Um, how about their parents? You know, those folks who have the legal right to choose what their kids can and can not view online? Those full-grown adults who the government says are perfectly capable of *having* children... but maybe not as capable of *raising* children? Utter Orwellian nonsense.

You are right in thinking that this bill will die in the Senate Commerce, Science, and Transportation committee, but still -- I agree everyone here who sees this bill for what it is should contact their representatives AND Senators (Mr. Whitehouse happens to sit on the committee in question), and let them know that you are indeed for a smaller government that respects personal privacy.

If there's ONE area in which we (progressives and moderate conservatives) can work together, this is it. You may be interested to know that David Segal's own "Demand Progress" organization is hot on the trail of this bill as well: -- should you choose to add your name to their petition against passage.

Seriously Patrick... thanks very much for making this post. This is combination of big government and big business coming together will act restrict the rights of individual citizens in the worst way possible. We can't let it happen.

Some Democrats and some Republicans are against this bill, just as some Democrats and some Republicans are for this bill. Perhaps that should tell us something about party labels, and give us pause to reconsider who is working for our interests and who is not on a case-by-base-basis.

If anyone from the RI delegation votes for this bill (and I doubt they will, thankfully), I would hope folks from AR, RIF, and everyone in-between would work to make sure that person was never elected to office in The Ocean State again.

Posted by: jparis at November 13, 2011 6:05 PM

Gosh,I answered this and hit the wrong button I guess, so it didn't show up. Repeating some of that post.

Patrick,keep your chin up. Don't get demoralized.

jparis,I'm glad to see you standing up for parental rights. That means,doesn't it,that you support the right of parents to opt their children out of public school sex education classes?

Your support of parental rights also must mean support of the largely ignored part of the first amendment to the U.S. Constitution that prevents the government from stopping the free exercise of religion. So therefore,the mention of God and prayer in public schools is okay with you,right? Because you are for the parental rights of people who think prayer in public schools is okay. Right?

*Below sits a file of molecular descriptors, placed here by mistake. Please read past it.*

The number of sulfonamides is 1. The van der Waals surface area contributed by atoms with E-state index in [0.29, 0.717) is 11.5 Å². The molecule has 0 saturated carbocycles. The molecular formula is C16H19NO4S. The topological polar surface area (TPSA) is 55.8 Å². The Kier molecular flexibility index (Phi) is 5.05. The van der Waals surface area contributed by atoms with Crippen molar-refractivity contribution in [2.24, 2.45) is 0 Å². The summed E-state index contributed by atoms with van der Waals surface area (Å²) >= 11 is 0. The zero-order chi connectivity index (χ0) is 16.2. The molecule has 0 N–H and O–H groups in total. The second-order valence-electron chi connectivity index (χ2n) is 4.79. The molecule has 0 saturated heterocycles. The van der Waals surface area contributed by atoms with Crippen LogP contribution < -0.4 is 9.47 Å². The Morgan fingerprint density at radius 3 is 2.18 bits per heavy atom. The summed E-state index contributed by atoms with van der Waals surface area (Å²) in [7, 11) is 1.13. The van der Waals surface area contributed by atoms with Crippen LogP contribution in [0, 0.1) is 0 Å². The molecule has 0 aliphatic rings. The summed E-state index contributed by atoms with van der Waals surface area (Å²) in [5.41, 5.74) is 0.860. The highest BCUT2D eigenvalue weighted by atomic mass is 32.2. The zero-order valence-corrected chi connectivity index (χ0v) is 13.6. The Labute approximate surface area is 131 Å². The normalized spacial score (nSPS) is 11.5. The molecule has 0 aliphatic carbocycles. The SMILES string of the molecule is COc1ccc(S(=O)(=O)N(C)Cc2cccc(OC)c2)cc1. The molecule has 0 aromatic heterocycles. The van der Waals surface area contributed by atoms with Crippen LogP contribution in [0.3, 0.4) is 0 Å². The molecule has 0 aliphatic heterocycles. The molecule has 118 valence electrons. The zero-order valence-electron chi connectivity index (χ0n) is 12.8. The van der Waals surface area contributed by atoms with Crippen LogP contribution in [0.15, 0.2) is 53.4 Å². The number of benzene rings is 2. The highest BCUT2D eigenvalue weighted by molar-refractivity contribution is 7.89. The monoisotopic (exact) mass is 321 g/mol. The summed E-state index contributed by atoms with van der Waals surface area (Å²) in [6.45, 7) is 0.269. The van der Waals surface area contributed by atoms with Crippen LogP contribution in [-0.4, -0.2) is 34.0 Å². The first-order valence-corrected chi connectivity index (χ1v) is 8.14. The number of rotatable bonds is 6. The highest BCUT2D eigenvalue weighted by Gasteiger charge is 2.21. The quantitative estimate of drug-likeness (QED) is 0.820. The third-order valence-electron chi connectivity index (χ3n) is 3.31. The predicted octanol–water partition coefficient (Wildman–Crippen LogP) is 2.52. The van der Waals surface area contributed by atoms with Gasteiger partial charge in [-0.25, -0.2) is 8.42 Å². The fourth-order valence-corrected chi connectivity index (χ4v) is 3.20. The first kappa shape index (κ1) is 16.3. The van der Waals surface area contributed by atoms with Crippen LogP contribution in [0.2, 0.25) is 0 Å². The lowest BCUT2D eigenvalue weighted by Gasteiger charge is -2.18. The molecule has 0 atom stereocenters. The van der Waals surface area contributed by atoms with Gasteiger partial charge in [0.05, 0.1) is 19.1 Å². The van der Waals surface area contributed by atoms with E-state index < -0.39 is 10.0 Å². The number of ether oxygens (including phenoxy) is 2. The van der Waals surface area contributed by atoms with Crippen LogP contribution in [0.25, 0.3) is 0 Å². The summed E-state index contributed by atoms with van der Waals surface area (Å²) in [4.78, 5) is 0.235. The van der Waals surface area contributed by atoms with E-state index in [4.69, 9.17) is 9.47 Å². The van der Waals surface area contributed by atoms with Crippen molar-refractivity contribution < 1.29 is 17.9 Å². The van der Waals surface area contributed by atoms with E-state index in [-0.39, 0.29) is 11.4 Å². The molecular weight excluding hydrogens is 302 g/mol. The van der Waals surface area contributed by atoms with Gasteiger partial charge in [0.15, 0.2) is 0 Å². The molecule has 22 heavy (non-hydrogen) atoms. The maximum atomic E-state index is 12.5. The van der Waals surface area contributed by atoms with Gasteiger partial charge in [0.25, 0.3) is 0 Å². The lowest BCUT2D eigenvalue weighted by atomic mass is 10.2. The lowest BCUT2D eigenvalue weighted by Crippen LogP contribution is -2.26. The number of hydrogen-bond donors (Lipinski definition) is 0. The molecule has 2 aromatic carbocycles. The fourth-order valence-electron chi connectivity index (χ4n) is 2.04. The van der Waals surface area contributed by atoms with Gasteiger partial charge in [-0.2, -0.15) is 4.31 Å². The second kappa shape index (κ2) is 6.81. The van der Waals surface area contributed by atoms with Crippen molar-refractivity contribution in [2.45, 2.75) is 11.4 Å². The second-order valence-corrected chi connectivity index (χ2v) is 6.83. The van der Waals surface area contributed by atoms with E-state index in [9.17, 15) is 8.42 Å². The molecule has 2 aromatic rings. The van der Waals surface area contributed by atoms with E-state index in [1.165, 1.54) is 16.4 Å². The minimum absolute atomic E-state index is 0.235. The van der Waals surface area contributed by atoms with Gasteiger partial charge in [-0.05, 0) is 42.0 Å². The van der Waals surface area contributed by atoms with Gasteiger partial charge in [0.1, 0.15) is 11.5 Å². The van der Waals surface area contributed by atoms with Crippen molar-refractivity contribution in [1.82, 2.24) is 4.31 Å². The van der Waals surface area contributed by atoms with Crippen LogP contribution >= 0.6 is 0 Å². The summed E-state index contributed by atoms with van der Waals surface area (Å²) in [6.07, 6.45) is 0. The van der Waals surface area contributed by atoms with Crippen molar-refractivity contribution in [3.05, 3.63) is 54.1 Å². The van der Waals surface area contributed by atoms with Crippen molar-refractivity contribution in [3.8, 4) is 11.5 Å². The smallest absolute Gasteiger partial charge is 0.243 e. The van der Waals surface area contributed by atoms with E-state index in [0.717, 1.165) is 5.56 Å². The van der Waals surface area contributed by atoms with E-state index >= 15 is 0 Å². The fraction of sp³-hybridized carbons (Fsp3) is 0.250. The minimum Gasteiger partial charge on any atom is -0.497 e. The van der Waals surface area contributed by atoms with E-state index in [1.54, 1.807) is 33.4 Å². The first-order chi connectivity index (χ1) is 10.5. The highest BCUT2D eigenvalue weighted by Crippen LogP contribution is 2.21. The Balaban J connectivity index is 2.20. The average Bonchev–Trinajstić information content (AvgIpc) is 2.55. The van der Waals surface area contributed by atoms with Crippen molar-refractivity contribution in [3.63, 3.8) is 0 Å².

What if parents think that artificial contraception and abortion are wrong and don't want their children to be be taught differently in the public schools which they fund? You agree with that?

jparis,I don't know why you would be suprised about what Patrick said in his post. Maybe you have a false impression of people who hold conservative beliefs.

Posted by: helen at November 13, 2011 8:53 PM

Also,jparis,the mingling of government with private business is Fascism.

Posted by: helen at November 13, 2011 8:58 PM

No more going crazy when I forget a password, I can just call the FBI.

Posted by: Warrington Faust at November 13, 2011 9:01 PM

Reminds of the inception if Homeland Security. We on the Audi "Quattro List" decided to drop the term "bomb" for the hydraulic pressure accumulator.

Although I now forget the name, there is a web site that you can go to to get the info collected about you on the web. I went there once and here is what I found out about myself; 89 year old single woman, two children living at home, living in North Attleboro, MA and driving a Porsche 911. There were 10 pages of what seemed to be nonsense. Not a lot of accuracy there, I hope the FBI does better.

It is already possible, for a small fee ($14.95?), to obtain a listing of our name, DOB, prior addresses, room mates, neighbors, probable relatives, criminal record, etc.

Posted by: Warrington Faust at November 13, 2011 9:10 PM


What happened? Anything you can share beyond what you've said here?

Posted by: helen at November 13, 2011 9:23 PM

@ Helen: I wasn't at all surprised to see a post by Patrick on this subject in terms of what I've witnessed his general political views to be, but I was surprised in that Anchor Rising (by design) generally sticks to Rhode Island-specific topics... Justin has said this to me before, and I have no problem with it. So no, I don't think this topic is out-of-character at all -- I'm just happy to see it being addressed here (whereas the most recent post on RIF I read was a press release from the Taveras administration).

As to parental rights? Can parents opt-out their kids from Math too? What about science, if they don't believe in evolution? We've seen how that went down in Kansas. Can Spanish-speaking parents opt their kids out of English class if they are legal immigrants?

I think there's a pretty huge difference between taking over parental responsibilities in the home (censorship of media, "protecting" kids for the parents with the notion that somehow parents can't do this themselves), and providing a sound learning environment based upon a curriculum developed by a great many professionals who have dedicated their lives to such work.

The mention of God in public schools also happens to infringe upon my kids' right to practice freedom of religion. I don't believe in your concept of an anthropomorphic god, and by forcing it upon my kids in public school, you're denying me my right to have them practice religion (or a lack there of) as I see fit. I have no problem with you teaching your children about said God in whatever way you see fit -- I just don't want it forced upon my kids.